BreakPoint: Why We Must Love Our Country

A Call for Patriotism

As I wrote recently in USA Today, if we ever want America great again, it’s time we re-embrace patriotism. I’ll explain, next on BreakPoint.

Remember when Mark Twain and Matthew Brady did that daguerreotype with the fake bloody head of Honest Abe? What about after Pearl Harbor when Bob Hope and Jerry Colonna mugged for the newsreel cameras holding FDR’s noggin?

You don’t remember these stunts? That’s because they didn’t happen. Lincoln and Roosevelt were despised by millions. And yet, the comedians of their day would not have dreamed of pulling so-called ”funny” stunts involving severed heads.

Why not?

Well, it has to do with patriotism. There was a time when patriotism was the norm. So were generally-accepted limits regarding how we express civic disapproval. The main form of dissent was yanking down that lever in the voting booth against the candidate we disapproved of.

So when did a normal and healthy patriotism begin to fall out of favor? Many believe it began during the flag-burning Vietnam War era. (Sadly, these acts were countered with an unthinking hyper-patriotism typified in the slogan: “America, Love it or Leave It!”) Thus, an atmosphere of enshrined adolescent rebellion took over. The flag burners quickly moved from academia and found a home among our cultural elites, especially those in the news media and in Hollywood, where it has thrived ever since.

Now this is bad news, because a unifying spirit of patriotism is vital for the United States to continue to exist.  America is not based on ethnicity, but on the unprecedented idea of liberty and self-government. This means we are incapable of truly being America unless we understand and appreciate our country.

During the 1950s, my dad came here from Greece and my mom from Germany. They met in New York City and raised me to love their adopted country. However, in the public school education I received during the 1970s, we pretty much skipped learning the greatness of America.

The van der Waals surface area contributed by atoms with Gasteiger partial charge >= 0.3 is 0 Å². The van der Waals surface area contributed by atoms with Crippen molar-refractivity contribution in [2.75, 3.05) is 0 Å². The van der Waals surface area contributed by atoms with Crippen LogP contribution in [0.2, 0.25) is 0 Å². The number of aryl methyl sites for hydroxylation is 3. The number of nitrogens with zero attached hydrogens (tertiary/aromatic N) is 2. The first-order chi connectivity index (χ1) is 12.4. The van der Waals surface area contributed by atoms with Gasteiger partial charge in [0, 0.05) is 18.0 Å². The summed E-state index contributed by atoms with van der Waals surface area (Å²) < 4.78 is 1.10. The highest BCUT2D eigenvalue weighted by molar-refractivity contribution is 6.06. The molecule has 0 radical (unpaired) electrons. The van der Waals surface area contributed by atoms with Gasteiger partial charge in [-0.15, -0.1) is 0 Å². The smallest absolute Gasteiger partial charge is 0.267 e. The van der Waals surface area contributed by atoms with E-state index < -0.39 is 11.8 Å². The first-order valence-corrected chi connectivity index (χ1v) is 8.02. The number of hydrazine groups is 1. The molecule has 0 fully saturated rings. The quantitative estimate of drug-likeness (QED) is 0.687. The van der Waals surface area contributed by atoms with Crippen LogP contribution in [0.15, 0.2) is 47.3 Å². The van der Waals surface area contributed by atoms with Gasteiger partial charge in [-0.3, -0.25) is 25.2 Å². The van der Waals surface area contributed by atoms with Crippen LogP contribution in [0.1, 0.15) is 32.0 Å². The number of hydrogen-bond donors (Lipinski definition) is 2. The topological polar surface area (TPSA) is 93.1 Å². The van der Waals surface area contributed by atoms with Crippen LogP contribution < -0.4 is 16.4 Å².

And when I got to college in the 1980s, professors taught against patriotism. A narrative had taken hold that America was not the strong, heroic country protecting the weak; instead, it was the abusive stepdad who needed to be kicked out and arrested. I drank this anti-American Kool-Aid and became deeply skeptical of anyone who wrapped himself in the red, white and blue.

But not long after the 9/11 attacks, I was on a ferry ride with my family and I saw the Statue of Liberty against the deep blue sky, nobly holding out her golden torch to the world. My proximity to the recently vanished Twin Towers gave the statue poignant context.

It was then that I knew I loved my country, and I felt shame for ever taking her for granted.

There’s a Greek proverb that says, “If a man does not boast about his house, it will fall on him.” If we do not begin to understand and appreciate what made us great—including the flawed heroes of our history, who risked life and limb so that we could enjoy liberties unlike any before in the history of the world—we can never again be great.

And as Chuck Colson once said on this very program, “we’re to love our country just because it’s our own. Not because it’s the best and most democratic country in the world-which it may not be at times—but because it’s the place God has put us.”

The thing we must now rebel against is rebellion for its own sake. We must resist resistance for its own sake. We must dare to express our love of this country and its promises if we ever hope to solve our problems.

Now if some of us happen to be too proud or too angry to do that, then we need to have the maturity to let them stew in their rebellion, loving and praying for them all the while, hoping that they might at last come to their senses and then come down to supper with us again.

 

This commentary was adapted from Eric Metaxas’s op-ed in USA Today, “We need patriotism, not severed heads to make America great again.”

 

Why We Must Love Our Country: A Call for Patriotism

As Eric points out, we love our country because it is where God has placed us. And love for country includes praying for our fellow citizens, whether similar or dissimilar to us, and praying for God’s help as we face together the challenges to our nation.

 

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  • Kevin Craig

    On this 4th of July, I do not love “my” country.
    And I wonder if Jesus loves this country.

    Today millions of Americans will be enjoying a day off work, having Bar-B-Ques, and doing fun things on a nice summer day in July. Some (according to a survey I saw) believe that on Independence Day we celebrate “the freeing of the slaves.” But what we’re supposed to be celebrating are things the Bible condemns. Killing Red Coats. Rebelling against the government. Not rendering unto Caesar. Telling lies about Caesar.